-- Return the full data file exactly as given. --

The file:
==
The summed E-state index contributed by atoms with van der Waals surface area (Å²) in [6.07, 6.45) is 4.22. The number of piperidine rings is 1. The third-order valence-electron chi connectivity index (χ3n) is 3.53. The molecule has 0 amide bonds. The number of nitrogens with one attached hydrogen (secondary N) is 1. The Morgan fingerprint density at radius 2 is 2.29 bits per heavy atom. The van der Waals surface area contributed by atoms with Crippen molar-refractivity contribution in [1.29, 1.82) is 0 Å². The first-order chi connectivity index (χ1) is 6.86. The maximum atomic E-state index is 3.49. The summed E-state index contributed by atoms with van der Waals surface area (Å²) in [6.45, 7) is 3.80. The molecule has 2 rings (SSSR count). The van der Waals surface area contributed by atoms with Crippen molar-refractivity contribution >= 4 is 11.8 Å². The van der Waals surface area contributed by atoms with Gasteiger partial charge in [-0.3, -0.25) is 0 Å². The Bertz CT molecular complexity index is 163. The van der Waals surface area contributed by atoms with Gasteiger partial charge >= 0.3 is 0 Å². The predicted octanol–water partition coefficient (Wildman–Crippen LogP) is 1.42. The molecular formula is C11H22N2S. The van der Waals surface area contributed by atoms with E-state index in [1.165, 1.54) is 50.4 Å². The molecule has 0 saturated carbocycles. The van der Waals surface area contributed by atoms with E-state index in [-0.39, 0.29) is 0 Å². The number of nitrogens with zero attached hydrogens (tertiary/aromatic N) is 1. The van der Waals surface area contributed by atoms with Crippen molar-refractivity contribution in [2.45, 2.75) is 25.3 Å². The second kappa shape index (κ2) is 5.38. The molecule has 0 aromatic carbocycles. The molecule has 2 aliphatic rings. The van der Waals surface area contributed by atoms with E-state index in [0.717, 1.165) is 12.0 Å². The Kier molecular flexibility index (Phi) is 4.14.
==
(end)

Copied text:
The summed E-state index contributed by atoms with van der Waals surface area (Å²) in [6.07, 6.45) is 4.22. The number of piperidine rings is 1. The third-order valence-electron chi connectivity index (χ3n) is 3.53. The molecule has 0 amide bonds. The number of nitrogens with one attached hydrogen (secondary N) is 1. The Morgan fingerprint density at radius 2 is 2.29 bits per heavy atom. The van der Waals surface area contributed by atoms with Crippen molar-refractivity contribution in [1.29, 1.82) is 0 Å². The first-order chi connectivity index (χ1) is 6.86. The maximum atomic E-state index is 3.49. The summed E-state index contributed by atoms with van der Waals surface area (Å²) in [6.45, 7) is 3.80. The molecule has 2 rings (SSSR count). The van der Waals surface area contributed by atoms with Crippen molar-refractivity contribution >= 4 is 11.8 Å². The van der Waals surface area contributed by atoms with Gasteiger partial charge in [-0.3, -0.25) is 0 Å². The Bertz CT molecular complexity index is 163. The van der Waals surface area contributed by atoms with Gasteiger partial charge >= 0.3 is 0 Å². The predicted octanol–water partition coefficient (Wildman–Crippen LogP) is 1.42. The molecular formula is C11H22N2S. The van der Waals surface area contributed by atoms with E-state index in [1.165, 1.54) is 50.4 Å². The molecule has 0 saturated carbocycles. The van der Waals surface area contributed by atoms with E-state index in [-0.39, 0.29) is 0 Å². The number of nitrogens with zero attached hydrogens (tertiary/aromatic N) is 1. The van der Waals surface area contributed by atoms with Crippen molar-refractivity contribution in [2.45, 2.75) is 25.3 Å². The second kappa shape index (κ2) is 5.38. The molecule has 0 aromatic carbocycles. The molecule has 2 aliphatic rings. The van der Waals surface area contributed by atoms with E-state index in [0.717, 1.165) is 12.0 Å². The Kier molecular flexibility index (Phi) is 4.14.